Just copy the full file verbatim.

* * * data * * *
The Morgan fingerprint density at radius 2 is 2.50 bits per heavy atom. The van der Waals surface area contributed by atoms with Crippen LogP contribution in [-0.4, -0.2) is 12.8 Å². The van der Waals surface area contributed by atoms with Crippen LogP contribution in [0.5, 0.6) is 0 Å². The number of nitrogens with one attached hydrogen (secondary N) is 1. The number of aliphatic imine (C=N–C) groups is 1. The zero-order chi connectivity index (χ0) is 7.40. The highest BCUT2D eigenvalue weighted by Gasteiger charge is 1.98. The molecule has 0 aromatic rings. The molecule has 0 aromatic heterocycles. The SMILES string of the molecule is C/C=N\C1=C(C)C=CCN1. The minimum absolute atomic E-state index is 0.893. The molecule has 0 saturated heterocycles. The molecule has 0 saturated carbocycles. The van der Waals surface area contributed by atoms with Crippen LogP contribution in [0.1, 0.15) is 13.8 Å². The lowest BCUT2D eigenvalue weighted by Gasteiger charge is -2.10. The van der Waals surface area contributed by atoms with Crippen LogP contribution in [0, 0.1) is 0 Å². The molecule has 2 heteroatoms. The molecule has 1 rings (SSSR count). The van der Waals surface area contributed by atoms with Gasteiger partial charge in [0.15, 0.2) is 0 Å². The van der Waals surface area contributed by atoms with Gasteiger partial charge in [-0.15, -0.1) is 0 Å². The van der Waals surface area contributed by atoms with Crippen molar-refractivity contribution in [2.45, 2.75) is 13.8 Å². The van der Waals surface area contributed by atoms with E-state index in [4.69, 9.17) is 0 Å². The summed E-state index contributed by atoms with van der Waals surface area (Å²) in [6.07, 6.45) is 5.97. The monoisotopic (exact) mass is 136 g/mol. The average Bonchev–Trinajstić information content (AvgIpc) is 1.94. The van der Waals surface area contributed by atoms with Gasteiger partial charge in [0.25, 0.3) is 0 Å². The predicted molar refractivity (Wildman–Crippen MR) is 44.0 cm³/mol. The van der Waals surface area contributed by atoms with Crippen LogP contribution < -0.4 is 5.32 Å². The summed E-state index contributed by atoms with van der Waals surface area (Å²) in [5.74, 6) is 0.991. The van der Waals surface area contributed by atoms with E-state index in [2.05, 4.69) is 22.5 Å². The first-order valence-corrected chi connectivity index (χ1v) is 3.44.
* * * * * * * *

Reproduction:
The Morgan fingerprint density at radius 2 is 2.50 bits per heavy atom. The van der Waals surface area contributed by atoms with Crippen LogP contribution in [-0.4, -0.2) is 12.8 Å². The van der Waals surface area contributed by atoms with Crippen LogP contribution in [0.5, 0.6) is 0 Å². The number of nitrogens with one attached hydrogen (secondary N) is 1. The number of aliphatic imine (C=N–C) groups is 1. The zero-order chi connectivity index (χ0) is 7.40. The highest BCUT2D eigenvalue weighted by Gasteiger charge is 1.98. The molecule has 0 aromatic rings. The molecule has 0 aromatic heterocycles. The SMILES string of the molecule is C/C=N\C1=C(C)C=CCN1. The minimum absolute atomic E-state index is 0.893. The molecule has 0 saturated heterocycles. The molecule has 0 saturated carbocycles. The van der Waals surface area contributed by atoms with Crippen LogP contribution in [0.1, 0.15) is 13.8 Å². The lowest BCUT2D eigenvalue weighted by Gasteiger charge is -2.10. The van der Waals surface area contributed by atoms with Crippen LogP contribution in [0, 0.1) is 0 Å². The molecule has 2 heteroatoms. The molecule has 1 rings (SSSR count). The van der Waals surface area contributed by atoms with Gasteiger partial charge in [0.15, 0.2) is 0 Å². The van der Waals surface area contributed by atoms with Gasteiger partial charge in [-0.15, -0.1) is 0 Å². The van der Waals surface area contributed by atoms with Crippen molar-refractivity contribution in [2.45, 2.75) is 13.8 Å². The van der Waals surface area contributed by atoms with E-state index in [4.69, 9.17) is 0 Å². The summed E-state index contributed by atoms with van der Waals surface area (Å²) in [6.07, 6.45) is 5.97. The monoisotopic (exact) mass is 136 g/mol. The average Bonchev–Trinajstić information content (AvgIpc) is 1.94. The van der Waals surface area contributed by atoms with Gasteiger partial charge in [0.25, 0.3) is 0 Å². The predicted molar refractivity (Wildman–Crippen MR) is 44.0 cm³/mol. The van der Waals surface area contributed by atoms with Crippen LogP contribution < -0.4 is 5.32 Å². The summed E-state index contributed by atoms with van der Waals surface area (Å²) in [5.74, 6) is 0.991. The van der Waals surface area contributed by atoms with E-state index in [2.05, 4.69) is 22.5 Å². The first-order valence-corrected chi connectivity index (χ1v) is 3.44.